SIMBAD references

2005MNRAS.363...79G - Mon. Not. R. Astron. Soc., 363, 79-92 (2005/October-2)

A Very Small Array search for the extended Sunyaev-Zel'dovich effect in the Corona Borealis supercluster.

GENOVA-SANTOS R., RUBINO-MARTIN J.A., REBOLO R., CLEARY K., DAVIES R.D., DAVIS R.J., DICKINSON C., FALCON N., GRAINGE K., GUTIERREZ C.M., HOBSON M.P., JONES M.E., KNEISSL R., LANCASTER K., PADILLA-TORRES C.P., SAUNDERS R.D.E., SCOTT P.F., TAYLOR A.C. and WATSON R.A.

Abstract (from CDS):

We present interferometric imaging at 33 GHz of the Corona Borealis supercluster, using the extended configuration of the Very Small Array. A total area of 24 deg2 has been imaged, with an angular resolution of 11 arcmin and a sensitivity of 12 mJy/beam. The aim of these observations is to search for Sunyaev-Zel'dovich (SZ) detections from known clusters of galaxies in this supercluster and for a possible extended SZ decrement due to diffuse warm/hot gas in the intercluster medium. Hydrodynamical simulations suggest that a significant part of the missing baryons in the Local Universe may be located in superclusters.

The maps constructed from these observations have a significant contribution from primordial fluctuations. We measure negative flux values in the positions of the 10 richest clusters in the region. Collectively, this implies a 3.0σ detection of the SZ effect. For two of these clusters, A2061 and A2065, we find decrements of approximately 2σ each.

Our main result is the detection of two strong and resolved negative features at -70±12 mJy/beam (-157±27µK) and -103±10 mJy/beam (-230±23µK), respectively, located in a region with no known clusters, near the centre of the supercluster. We discuss their possible origins in terms of primordial cosmic microwave background (CMB) anisotropies and/or SZ signals related either to unknown clusters or to a diffuse extended warm/hot gas distribution. Our analyses have revealed that a primordial CMB fluctuation is a plausible explanation for the weaker feature (probability of 37.82 per cent). For the stronger one, neither primordial CMB (probability of 0.38 per cent) nor SZ can account alone for its size and total intensity. The most reasonable explanation, then, is a combination of both primordial CMB and SZ signal. Finally, we explore what characteristics would be required for a filamentary structure consisting of warm/hot diffuse gas in order to produce a significant contribution to such a spot taking into account the constraints set by X-ray data.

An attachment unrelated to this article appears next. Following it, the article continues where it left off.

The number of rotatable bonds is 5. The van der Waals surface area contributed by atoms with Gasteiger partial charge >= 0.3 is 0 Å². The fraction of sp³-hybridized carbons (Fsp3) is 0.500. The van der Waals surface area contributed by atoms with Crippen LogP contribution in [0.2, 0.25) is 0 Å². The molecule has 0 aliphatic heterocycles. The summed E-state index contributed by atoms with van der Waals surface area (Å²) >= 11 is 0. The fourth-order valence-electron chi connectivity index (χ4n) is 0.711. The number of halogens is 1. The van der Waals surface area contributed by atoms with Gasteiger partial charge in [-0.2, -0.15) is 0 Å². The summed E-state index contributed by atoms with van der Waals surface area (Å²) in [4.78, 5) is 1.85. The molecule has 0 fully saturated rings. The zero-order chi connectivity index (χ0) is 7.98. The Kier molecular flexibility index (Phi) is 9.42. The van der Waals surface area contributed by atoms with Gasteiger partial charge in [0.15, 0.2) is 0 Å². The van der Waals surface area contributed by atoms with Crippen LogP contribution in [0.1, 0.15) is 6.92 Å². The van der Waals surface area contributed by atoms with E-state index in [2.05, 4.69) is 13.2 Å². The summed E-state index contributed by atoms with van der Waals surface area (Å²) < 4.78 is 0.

Abstract Copyright: 2005 RAS

Journal keyword(s): techniques: interferometric - galaxies: clusters: general - cosmic microwave background - cosmology: observations

Simbad objects: 38

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